There’s something eternally endearing about the modern fantasy of dropping it all and buying a farm. It speaks to the core of our natures, we who were descended from hunter gatherers and agricultural savants, and our relationship to the modern world. Rare is the one who does it, though. Much as we romanticize and pine for those earlier, simpler times, most of us can’t be asked to give up all the sweet, sweet conveniences of modern living.
But that’s part of the poeticism of Minari, writer/director Lee Isaac Chung’s latest film. Granted, it’s status as a period piece set in the (brace for it) 1980s immediately disqualifies much of the arguments for modern living one might make, but it still speaks to our innate desires to cash in our chips and try to do things the old fashioned way.
Part autobiographical—Chung’s father owned and worked a farm in rural Arkansas—Minari is a modern fable of self-determination and personal grit. Beautifully narrow in scope, it allows for the examination of grand ideas and philosophies to flow from its tale of one immigrant family’s struggle to achieve their dreams, no matter the cost.
The film follows a young Korean family whose patriarch, Jacob (Steven Yeun, in a revelatory performance), buys a plot of land in Arkansas, moving his wife, Monica (Yeri Han), and two children, David and Anne (Alan S. Kim and Noel Cho) from their established life in California in the hopes of realizing their American dream. Overwhelmed by obstacles, Jacob fights to prove himself as a farmer and a father, even as nothing seems to go his way.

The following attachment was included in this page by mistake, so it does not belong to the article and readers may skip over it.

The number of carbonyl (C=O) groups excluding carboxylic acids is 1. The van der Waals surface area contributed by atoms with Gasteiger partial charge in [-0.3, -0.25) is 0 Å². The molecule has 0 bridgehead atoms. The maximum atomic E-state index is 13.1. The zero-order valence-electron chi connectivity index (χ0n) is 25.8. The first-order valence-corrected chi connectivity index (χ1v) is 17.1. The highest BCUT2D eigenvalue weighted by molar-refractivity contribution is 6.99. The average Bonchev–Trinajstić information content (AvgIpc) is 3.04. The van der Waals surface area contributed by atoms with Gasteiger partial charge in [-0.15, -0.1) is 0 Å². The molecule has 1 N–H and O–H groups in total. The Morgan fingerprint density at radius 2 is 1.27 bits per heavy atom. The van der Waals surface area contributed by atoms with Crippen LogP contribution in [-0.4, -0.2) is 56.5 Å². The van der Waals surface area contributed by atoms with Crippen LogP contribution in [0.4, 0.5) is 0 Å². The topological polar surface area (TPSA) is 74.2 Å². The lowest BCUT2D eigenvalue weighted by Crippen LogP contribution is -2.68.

Yeun, best known for his role as Glenn on The Walking Dead, is truly outstanding as the determined Jacob, a man who fights for his dreams no matter the cost. Yeun wears Jacob’s weariness squarely on his shoulders. Ever since his inauspicious exit from The Walking Dead, Yeun has fought to establish himself as an actor capable of much more than we saw on AMC’s series. Here, he proves it, giving one of the best performances in a film in recent years.
Chung’s script, meanwhile, personal poeticism. Minari finds meaning in the mundane, injecting a sense of emotional weight into the small moments that eventually lead to the large tragedies of existence. But, like all poets, Chung realizes that there’s beauty even in the tragedy, and recognizes that joy and pain are merely two sides of the same coin, and give life the flavors that make it worth living.
Poignant and oscillating between joyous and tragic, Minari is a beautiful little film unafraid to confront big ideas and realities. Part family drama, part celebration of dreams, and part exposé on immigrant life, Chung has crafted a remarkable, personal tale of triumph and remorse, hope and failure, and the never ending drive of the human heart.
Minari is now playing in select theaters and the A24 screening room.